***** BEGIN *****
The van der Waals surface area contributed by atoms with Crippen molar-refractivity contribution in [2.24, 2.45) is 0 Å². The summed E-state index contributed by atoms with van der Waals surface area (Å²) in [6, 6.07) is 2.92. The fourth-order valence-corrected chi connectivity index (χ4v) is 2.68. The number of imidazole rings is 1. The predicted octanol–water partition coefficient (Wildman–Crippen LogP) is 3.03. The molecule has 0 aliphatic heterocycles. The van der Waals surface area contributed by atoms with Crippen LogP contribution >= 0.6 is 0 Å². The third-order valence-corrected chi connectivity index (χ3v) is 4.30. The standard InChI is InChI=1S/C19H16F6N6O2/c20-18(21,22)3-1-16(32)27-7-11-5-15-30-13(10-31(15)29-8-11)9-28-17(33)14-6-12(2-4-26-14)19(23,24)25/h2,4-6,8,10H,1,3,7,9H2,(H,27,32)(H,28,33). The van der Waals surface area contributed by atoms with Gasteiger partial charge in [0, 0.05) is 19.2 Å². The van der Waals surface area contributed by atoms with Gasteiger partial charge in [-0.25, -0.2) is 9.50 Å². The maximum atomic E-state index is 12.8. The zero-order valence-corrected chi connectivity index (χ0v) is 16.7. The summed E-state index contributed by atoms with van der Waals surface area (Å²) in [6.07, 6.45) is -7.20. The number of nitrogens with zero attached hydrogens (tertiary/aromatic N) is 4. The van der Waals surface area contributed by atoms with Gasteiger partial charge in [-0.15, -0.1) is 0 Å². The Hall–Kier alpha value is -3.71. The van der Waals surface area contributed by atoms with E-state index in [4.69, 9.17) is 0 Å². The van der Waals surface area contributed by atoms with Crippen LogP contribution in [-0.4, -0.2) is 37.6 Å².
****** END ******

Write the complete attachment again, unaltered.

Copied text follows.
The van der Waals surface area contributed by atoms with Crippen molar-refractivity contribution in [2.24, 2.45) is 0 Å². The summed E-state index contributed by atoms with van der Waals surface area (Å²) in [6, 6.07) is 2.92. The fourth-order valence-corrected chi connectivity index (χ4v) is 2.68. The number of imidazole rings is 1. The predicted octanol–water partition coefficient (Wildman–Crippen LogP) is 3.03. The molecule has 0 aliphatic heterocycles. The van der Waals surface area contributed by atoms with Crippen LogP contribution >= 0.6 is 0 Å². The third-order valence-corrected chi connectivity index (χ3v) is 4.30. The standard InChI is InChI=1S/C19H16F6N6O2/c20-18(21,22)3-1-16(32)27-7-11-5-15-30-13(10-31(15)29-8-11)9-28-17(33)14-6-12(2-4-26-14)19(23,24)25/h2,4-6,8,10H,1,3,7,9H2,(H,27,32)(H,28,33). The van der Waals surface area contributed by atoms with Gasteiger partial charge in [0, 0.05) is 19.2 Å². The van der Waals surface area contributed by atoms with Gasteiger partial charge in [-0.25, -0.2) is 9.50 Å². The maximum atomic E-state index is 12.8. The zero-order valence-corrected chi connectivity index (χ0v) is 16.7. The summed E-state index contributed by atoms with van der Waals surface area (Å²) in [6.07, 6.45) is -7.20. The number of nitrogens with zero attached hydrogens (tertiary/aromatic N) is 4. The van der Waals surface area contributed by atoms with Gasteiger partial charge in [-0.15, -0.1) is 0 Å². The Hall–Kier alpha value is -3.71. The van der Waals surface area contributed by atoms with E-state index in [4.69, 9.17) is 0 Å². The van der Waals surface area contributed by atoms with Crippen LogP contribution in [-0.4, -0.2) is 37.6 Å².